Half Out Where
Half Out Where
by Joseph Aguilar
$9 / 156 pp.
As you proceed through Joseph Aguilar’s Half Out Where, you might hesitate a bit, thinking that maybe Aguilar has picked up his bat and ball and walked home, leaving you and the team with nothing but fragments of memory about a nebulously shared past. That’s not quite right, though, because as Half Out Where proceeds, two things become clear;
1) the book stands there and shrugs, never leaving, and
2) you can’t really remember the game because there never was a bat, nor was there a ball.
I’m torturing the metaphor here to get at the essential quality and greatest strength of the very strong work; you’re not so much haunted by a past in the book as you’re haunted by an almost, by possibility, by a combination of suggestion and reluctance. The book’s pieces aren’t quite easily defined as either poetry or prose, but what they do, in cyclical refrains of a quiet collection of ghostly people, places and things, is offer you evidence. The great thing Aguilar has pulled off here is the “trick” in that he gives you a ton of evidence to consider, but you’re never quite sure, reading the book, of evidence of what.
The book opens with prose poems that almost adhere to a fictive spine but ultimately just orbit it; the later more succinctly prosaic sections later on in the book offer you some sense of what and where. But, sentence upon sentence, prose slides freely back and forth between fiction’s organized communication and poetry’s sly play. The best evidence of how you get the feeling that although you may be holding a book you might not actually be reading one, are some prose poems about halfway through the book in section called “Transient Meadow” that stare down the 21st century’s torrid love for parataxis and shoves it until it breaks:
I get nostalgic for. I face mass shrugs. Eat a luncheon with. So many who can’t. Filter backwater from. Wallow of your guilt. Say crying is for. Sleep half in the. Half out where the. Gear the grease brown. Form a bubble. Lunatic or. Fingerprint or. Vagary.
So, just to take, “Say crying is for,” from the above: what’s great about it isn’t that the “for what” is just lopped off, if that’s how the sentence would even end, or that crying is even the subject of the sentence fragment; removing the final word disorients the otherwise quotidian words of what came before it so it has the same general effect of saying a word over and over until it loses its meaning. Lopped as it is, “Say crying is for” isn’t just a command to explain crying that got left unfinished; instead, it sits a little bit further away than that, just about within reach but not quite. Because: why “say” in this sentence and piece, and same for “crying” and “is” and “for”? Aguilar’s elliptical minimalism stops you in your tracks in your hunt for Literary Meaning and forces you to consider a more pleasurable and less common question: the basic “what the hell does this even mean?”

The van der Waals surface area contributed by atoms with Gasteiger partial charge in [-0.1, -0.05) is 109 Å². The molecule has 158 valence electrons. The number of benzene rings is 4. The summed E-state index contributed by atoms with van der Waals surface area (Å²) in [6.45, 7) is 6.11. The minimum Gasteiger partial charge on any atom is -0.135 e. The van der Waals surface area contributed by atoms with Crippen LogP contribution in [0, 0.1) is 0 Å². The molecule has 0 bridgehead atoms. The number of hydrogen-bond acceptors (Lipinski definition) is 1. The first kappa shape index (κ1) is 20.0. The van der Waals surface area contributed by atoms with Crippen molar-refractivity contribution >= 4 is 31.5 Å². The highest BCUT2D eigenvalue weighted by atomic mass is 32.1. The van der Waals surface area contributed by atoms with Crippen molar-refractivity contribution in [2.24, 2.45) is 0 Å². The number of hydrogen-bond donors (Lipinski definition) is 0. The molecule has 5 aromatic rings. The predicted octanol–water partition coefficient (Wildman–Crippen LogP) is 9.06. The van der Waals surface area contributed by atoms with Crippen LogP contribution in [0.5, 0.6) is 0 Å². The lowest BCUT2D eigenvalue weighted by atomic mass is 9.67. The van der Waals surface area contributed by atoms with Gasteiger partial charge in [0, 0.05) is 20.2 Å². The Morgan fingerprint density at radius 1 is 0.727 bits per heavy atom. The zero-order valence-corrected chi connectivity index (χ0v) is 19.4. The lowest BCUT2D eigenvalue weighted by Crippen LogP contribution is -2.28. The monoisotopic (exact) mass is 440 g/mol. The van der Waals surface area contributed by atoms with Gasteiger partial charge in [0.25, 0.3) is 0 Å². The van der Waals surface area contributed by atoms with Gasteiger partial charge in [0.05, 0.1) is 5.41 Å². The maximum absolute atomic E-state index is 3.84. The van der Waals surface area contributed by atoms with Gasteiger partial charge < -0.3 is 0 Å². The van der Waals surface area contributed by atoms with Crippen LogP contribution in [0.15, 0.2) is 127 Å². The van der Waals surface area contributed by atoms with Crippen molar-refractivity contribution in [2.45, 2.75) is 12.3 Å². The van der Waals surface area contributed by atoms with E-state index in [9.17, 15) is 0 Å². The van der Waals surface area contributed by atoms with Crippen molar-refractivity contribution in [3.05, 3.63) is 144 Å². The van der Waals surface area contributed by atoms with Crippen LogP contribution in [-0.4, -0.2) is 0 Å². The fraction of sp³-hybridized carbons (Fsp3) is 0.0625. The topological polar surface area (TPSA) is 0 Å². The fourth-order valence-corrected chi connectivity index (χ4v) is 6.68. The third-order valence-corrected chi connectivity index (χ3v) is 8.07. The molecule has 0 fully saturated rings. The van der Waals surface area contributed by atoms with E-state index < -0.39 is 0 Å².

This is an important question because it defamiliarizes language; it does the Poundian job of making-new via some superficially simple reluctance. Imagine this spread throughout the whole first two-thirds of the book in fragments like the above into which are threaded recurrent, seemingly unrelated motifs like a landlord and a ditch, and you have a pretty gloriously wide field to run around in, happy not that you know where you’re headed (you don’t), but that, as an increasingly rare case in contemporary poetry or prose, you have no idea where you really even are.
If the book has a weakness at all, it’s in the prose pieces in the book’s final third. A book of them on their own would be great, so here they suffer only by comparison to the wildness and wilderness of what came before. The same alien truncation is present in the often brief, ephemeral stories, but the problem (and it’s not too much of a problem) is that whatever’s “alien” gets muffled a bit by signposts we can all read clearly: narrator, characters, places, dialogue, beginning/middle/end, and sometimes even something amounting to plot. Which, again, isn’t to suggest that they’re not good, just that they’re not exciting as what preceded them.
But the shorter pieces in particular have their own charm, as in “Husband Descending a Staircase.” It’s hard to make out in the story’s two short sentences anything as literal as actual staircase descent, but what you get is the corporeal physics of the “husband’s” body in space, a body, the narrator says, “yielding to what would carry it to its end.” Here as with the poems, what’s omitted is what’s important; although the story’s title references both a husband and a staircase, the actual story doesn’t go anywhere near either, much less offering the reader a way to connect title to story, so we can infer that the character being described is a husband, and that what he’s doing with his body involves the steps of stairs, and that the narrator watching him is, probably, his wife.
But the great thing about “Husband Descending a Staircase” is the great thing about Half Out Where as a whole: the thrill of not ever really ever being able to be sure about what we know, and the attendant thrill of being able to play with the clues and hints Aguilar leaves us, minus any pressure to have to actually solve any kind of reductive, distracting mystery.